There are many different archetypes that can be used as a source of inspiration for a story, poem or even just for fun. It is widely accepted that every culture has its own version of what an ideal woman looks like, behaves like and so on. While we might have all sorts of different ideas about what these things mean, it’s important to realize that everyone has a unique idea of what the feminine ideal is. In many instances we may even be partially responsible for giving these ideas a shape or a form. For example, some may believe that women are sexy while others may claim that certain activities make them desirable.
One of the more popular female archetypes is the Queen. The Queen archetype is usually represented by a female figure who is beautiful, kind and controlled by her husband or family. Her most important role is that of providing for the needs of her husband and family. She is also often shown as benevolent and forgiving, since these traits are often important to men who are being ruled by a female.
Another popular female archetype is that of the Mother. Usually associated with the warmth of home, the mother archetype embodies the nurturing and care-taking qualities that women find essential in their potential husbands and fathers. The mother archetype can also represent protective female archetypes against external threats such as danger and strangers. When these threats become real however, the mother archetype can transform into the daughter archetype which is then shown to be submissive to her husband and children.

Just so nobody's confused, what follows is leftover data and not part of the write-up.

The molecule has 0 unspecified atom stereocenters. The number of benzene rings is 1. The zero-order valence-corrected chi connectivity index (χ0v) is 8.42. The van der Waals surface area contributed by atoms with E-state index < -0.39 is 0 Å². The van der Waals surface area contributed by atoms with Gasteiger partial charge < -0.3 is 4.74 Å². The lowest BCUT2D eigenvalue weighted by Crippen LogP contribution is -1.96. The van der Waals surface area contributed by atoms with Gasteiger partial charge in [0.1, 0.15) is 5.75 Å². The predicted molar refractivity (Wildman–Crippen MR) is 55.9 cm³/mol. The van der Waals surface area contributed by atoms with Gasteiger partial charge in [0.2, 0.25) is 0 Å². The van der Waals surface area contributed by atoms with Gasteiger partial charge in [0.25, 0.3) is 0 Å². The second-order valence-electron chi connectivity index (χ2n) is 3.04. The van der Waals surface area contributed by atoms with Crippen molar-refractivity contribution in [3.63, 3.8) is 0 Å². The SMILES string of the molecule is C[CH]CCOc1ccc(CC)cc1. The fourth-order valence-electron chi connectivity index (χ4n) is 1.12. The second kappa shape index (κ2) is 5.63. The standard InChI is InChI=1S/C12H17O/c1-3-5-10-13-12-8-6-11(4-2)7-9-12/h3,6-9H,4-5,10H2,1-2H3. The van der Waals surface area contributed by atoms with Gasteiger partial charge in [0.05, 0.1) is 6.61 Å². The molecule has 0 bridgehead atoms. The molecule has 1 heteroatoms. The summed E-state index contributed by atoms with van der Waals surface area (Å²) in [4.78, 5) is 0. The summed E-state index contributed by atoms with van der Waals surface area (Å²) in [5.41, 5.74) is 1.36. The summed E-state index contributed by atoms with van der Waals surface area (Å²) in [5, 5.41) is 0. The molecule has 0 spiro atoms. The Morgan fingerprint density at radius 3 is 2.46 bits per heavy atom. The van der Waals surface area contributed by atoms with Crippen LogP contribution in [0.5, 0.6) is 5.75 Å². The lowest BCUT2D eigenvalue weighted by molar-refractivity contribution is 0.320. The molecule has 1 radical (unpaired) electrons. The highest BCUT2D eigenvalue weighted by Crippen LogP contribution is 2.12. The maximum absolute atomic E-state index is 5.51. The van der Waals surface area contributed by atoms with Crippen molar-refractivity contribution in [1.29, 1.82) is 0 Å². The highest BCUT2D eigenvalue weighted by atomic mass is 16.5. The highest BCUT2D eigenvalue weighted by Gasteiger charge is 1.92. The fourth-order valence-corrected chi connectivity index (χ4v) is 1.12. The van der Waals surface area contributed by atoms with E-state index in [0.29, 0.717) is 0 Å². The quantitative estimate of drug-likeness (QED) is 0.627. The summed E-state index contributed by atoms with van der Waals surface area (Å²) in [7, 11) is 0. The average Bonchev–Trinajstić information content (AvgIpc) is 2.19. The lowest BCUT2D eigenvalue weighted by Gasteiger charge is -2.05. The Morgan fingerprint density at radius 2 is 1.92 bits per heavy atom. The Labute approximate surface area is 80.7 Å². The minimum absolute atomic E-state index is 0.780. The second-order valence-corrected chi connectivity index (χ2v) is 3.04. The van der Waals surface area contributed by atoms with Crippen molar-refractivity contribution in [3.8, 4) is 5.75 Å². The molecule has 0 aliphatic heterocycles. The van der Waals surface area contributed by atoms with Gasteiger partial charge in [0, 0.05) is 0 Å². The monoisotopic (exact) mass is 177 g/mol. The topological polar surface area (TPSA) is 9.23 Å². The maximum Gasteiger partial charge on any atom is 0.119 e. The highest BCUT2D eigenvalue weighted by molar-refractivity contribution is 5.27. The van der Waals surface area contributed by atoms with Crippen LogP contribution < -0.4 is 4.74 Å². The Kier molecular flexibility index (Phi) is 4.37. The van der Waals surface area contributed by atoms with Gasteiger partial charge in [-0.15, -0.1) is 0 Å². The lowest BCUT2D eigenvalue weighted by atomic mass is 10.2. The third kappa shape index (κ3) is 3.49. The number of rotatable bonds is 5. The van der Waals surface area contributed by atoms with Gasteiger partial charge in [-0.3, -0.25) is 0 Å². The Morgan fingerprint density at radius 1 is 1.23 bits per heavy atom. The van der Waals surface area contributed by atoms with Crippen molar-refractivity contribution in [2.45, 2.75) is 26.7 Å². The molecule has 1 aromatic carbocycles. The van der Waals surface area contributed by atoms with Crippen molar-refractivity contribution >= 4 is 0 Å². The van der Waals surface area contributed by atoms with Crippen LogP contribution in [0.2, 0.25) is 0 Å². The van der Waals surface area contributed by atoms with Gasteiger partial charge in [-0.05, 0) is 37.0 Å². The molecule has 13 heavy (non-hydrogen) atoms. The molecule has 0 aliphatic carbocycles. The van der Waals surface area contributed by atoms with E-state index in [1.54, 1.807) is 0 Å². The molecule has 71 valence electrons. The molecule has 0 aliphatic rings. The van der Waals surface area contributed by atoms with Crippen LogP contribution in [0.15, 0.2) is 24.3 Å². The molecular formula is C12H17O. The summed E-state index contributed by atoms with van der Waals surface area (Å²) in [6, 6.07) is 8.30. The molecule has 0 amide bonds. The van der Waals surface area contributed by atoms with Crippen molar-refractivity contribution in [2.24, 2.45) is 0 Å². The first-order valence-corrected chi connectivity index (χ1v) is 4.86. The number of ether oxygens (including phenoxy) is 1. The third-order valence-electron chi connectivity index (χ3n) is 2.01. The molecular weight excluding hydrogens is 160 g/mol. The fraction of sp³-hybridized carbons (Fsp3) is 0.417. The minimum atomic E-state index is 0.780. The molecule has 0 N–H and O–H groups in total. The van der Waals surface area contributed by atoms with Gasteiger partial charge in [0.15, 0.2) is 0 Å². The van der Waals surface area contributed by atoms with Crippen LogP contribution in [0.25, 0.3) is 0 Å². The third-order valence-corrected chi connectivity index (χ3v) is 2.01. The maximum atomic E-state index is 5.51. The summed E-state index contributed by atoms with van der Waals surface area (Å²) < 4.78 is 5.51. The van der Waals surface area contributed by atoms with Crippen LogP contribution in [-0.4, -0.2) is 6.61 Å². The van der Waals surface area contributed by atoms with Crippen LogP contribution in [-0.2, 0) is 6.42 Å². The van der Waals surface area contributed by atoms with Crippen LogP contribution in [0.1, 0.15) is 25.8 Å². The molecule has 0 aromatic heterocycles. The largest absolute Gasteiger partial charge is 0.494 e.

Another archetype associated with the feminine is the warrior. The warrior is often shown to be masculine but also fiercely loyal to his allies. This archetype also represents strength and courage which are common qualities among warriors since they face danger on a regular basis. Although the warrior is traditionally a powerful man, he is also often shown caring for others and being a great friend.
Aeschem Woman: The Aeschem Woman represents the female principles of beauty, loyalty, and sensuality. She stands for the physical and earthly pleasures of life. This type of woman is usually associated with earth, such as the fertility of plants and the bounties of the earth. This archetype also represents self-empowerment through independence and individualism. This type of woman is a great lover and often stands for purity and chastity.
Feminine archetypes often transcend cultural patterns and can be found in different forms in many different areas of the world. For instance, it would not be surprising to find a European Queen or High Queen in an ancient Japanese tale if the story tells us anything about the place of her birth or her marriage. These archetypes can also be found in the spiritual dimension. A Feng Shui concept which has been around for thousands of years is that of the Yin/Yang principle. According to this belief, a certain amount of yin is needed to balance out a certain amount of yang in a given space.
Sometimes, archetypes can be symbolized by certain qualities which are considered uniquely feminine. These traits are usually associated with nurturing. A good example of this is a certain color or shade, which represents purity of heart. In literature, archetypes for nurturing female characters can include mother, the Virgin Mary, flowers, small animals, and even angels. It is important to note that all these archetypes have to do with nurturing and the heart, but they also have something to do with femininity itself.
A wise woman often resembles a regal woman, because she possesses wisdom. Sometimes, a wise woman can be as emotionally distant as a king. This is because she is more aware of how her decisions affect others. In other stories, a wise woman can be both emotionally and physically distant, because the decisions she makes have far-reaching effects on other people, not just her own subjects.